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American passenger transport aircraft of the World War II era
Model 18 Lodestar C-56 / C-57 / C-60 / R5O
Lockheed Lodestar flying skydivers at Goderich, 1977
The Lockheed Model 18 Lodestar is a passenger transport aircraft of the World War II era.
Design and development
Sales of the 10-14 passenger Lockheed Model 14 Super Electra, which first flew in 1937, had proved disappointing, despite the aircraft's excellent performance, as it was more expensive to operate than the larger Douglas DC-3, already in widespread use. In order to improve the type's economics, Lockheed decided to stretch the aircraft's fuselage by 5 feet 6 inches (1.68 m), allowing an extra two rows of seats to be fitted.
The prototype for the revised airliner, designated Model 18 by Lockheed, was converted from the fourth Model 14, one of a batch which had been returned to the manufacturer by Northwest Airlines after a series of crashes. The modified aircraft first flew in this form on September 21, 1939, another two prototypes being converted from Model 14s, with the first newly built Model 18 flying on February 2, 1940.
A total of 625 Lodestars of all variants were built.
Lockheed Model 18 Lodestar over Houston, 1947 or 1948
When the United States started to build up its military air strength in 1940-41, many American-operated Lodestars were impressed as the C-56. This was followed by the construction of many new-build Lodestars which were flown by the U.S. Army Air Forces as the C-60 and by the U.S. Navy and U.S. Marine Corps as the R5O. Lend-lease aircraft were used by the RNZAF as transports.
One was purchased in 1942 to serve as Brazilian President Getúlio Vargas' personal aircraft. This aircraft was specially designed for that purpose and had 11 seats.
After the war many Lodestars were overhauled and returned to civilian service, mostly as executive transports such as Dallas Aero Service's DAS Dalaero conversion, Bill Lear's Learstar (produced by PacAero), and Howard Aero's Howard 250. A few of the latter were converted to tricycle landing gear.
While the surviving New Zealand NZNAC aircraft were sold back overseas in 1951/52, six more were later imported and converted for aerial topdressing.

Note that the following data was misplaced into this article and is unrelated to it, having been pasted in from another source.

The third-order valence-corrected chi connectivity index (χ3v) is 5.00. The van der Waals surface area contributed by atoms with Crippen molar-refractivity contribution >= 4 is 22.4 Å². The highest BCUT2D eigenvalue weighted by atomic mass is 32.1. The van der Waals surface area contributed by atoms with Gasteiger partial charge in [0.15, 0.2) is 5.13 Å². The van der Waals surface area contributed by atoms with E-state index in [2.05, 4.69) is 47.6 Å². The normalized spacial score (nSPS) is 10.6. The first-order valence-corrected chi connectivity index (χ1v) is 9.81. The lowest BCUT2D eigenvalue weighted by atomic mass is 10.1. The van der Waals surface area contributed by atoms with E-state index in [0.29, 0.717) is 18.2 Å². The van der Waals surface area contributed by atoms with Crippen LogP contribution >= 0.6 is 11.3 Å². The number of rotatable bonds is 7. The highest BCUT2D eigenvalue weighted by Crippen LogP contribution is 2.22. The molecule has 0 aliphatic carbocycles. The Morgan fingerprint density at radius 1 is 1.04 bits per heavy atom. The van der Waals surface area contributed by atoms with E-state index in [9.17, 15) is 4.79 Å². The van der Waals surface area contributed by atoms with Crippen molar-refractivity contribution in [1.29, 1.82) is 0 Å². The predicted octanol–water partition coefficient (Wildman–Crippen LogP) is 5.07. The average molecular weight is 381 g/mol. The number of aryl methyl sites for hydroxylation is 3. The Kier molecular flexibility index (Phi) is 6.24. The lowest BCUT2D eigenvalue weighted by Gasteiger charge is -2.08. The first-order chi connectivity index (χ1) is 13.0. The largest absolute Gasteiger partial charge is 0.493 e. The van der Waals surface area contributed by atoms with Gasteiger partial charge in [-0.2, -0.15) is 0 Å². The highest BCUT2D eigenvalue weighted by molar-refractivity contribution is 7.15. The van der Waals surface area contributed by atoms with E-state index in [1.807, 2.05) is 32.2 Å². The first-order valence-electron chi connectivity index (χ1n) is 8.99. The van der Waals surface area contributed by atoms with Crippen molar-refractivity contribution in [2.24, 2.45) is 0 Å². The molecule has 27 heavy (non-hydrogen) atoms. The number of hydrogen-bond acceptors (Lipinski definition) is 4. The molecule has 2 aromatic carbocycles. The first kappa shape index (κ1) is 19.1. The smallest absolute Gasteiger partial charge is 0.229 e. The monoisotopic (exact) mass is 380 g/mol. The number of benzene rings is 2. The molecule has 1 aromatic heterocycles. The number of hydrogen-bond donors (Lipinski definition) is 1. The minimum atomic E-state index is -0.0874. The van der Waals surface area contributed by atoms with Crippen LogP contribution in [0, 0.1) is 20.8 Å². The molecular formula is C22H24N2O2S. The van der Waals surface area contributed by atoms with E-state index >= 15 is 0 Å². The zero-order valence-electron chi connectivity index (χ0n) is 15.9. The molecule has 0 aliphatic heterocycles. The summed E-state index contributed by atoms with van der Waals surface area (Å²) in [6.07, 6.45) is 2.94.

Based on Model 18-08 fitted for trooping; seven aircraft built.
Repowered C-60A with Pratt & Whitney R-1830-51 engines; three aircraft converted.
Repowered C-57C with Pratt & Whitney R-1830-92 engines; one aircraft converted.
Based on Model 18-07 powered by Pratt & Whitney R-1690-25 Hornet engines; 10 aircraft built, transferred to Royal Air Force as Lodestar IA.
Model 18-56 powered by Wright R-1820-87 engines; 36 aircraft built, some transferred to RAF as Lodestar II.
As the C-60 but fitted out as a paratroop transport powered by Pratt & Whitney R-1830 Twin Wasp engines; 325 aircraft built.
One C-60A fitted with experimental de-icing equipment.
Proposed 21-seat troop transport aircraft, never built.
Powered by Wright R-1820-87 engines; one aircraft built, 11-passenger interior for transfer to the Brazilian Air Force.
Original designation for C-60C
US Navy Lodestars
One Model 18-07 acquired for evaluation powered by 1,200 hp (895 kW) Wright R-1820-40 engines.
Staff transport powered by 1,200 hp (895 kW) Wright R-1820-97 engines; three aircraft built, two for the USN and one for the United States Coast Guard.
Navy version of the C-59 powered by 850 hp (634 kW) Pratt & Whitney R-1690-25 engines; one aircraft built.
Powered by 1,200 hp (895 kW) Pratt & Whitney R-1830-34A engines. Originally 4-seater VIP transports; three aircraft built.
Powered by 1,200 hp (895 kW) Wright R-1820-40 engines. Impressed. 7-seater staff transports; 12 aircraft built.
Navy version of the C-60 powered by 1,200 hp (895 kW) Wright R-1820-40 engines. Similar to the R5O-4 but had 14-seats; 38 aircraft built and three former NEIAF aircraft.
Navy version of the C-60A for the US Marine Corps, equipped with 18 paratroop seats; 35 built.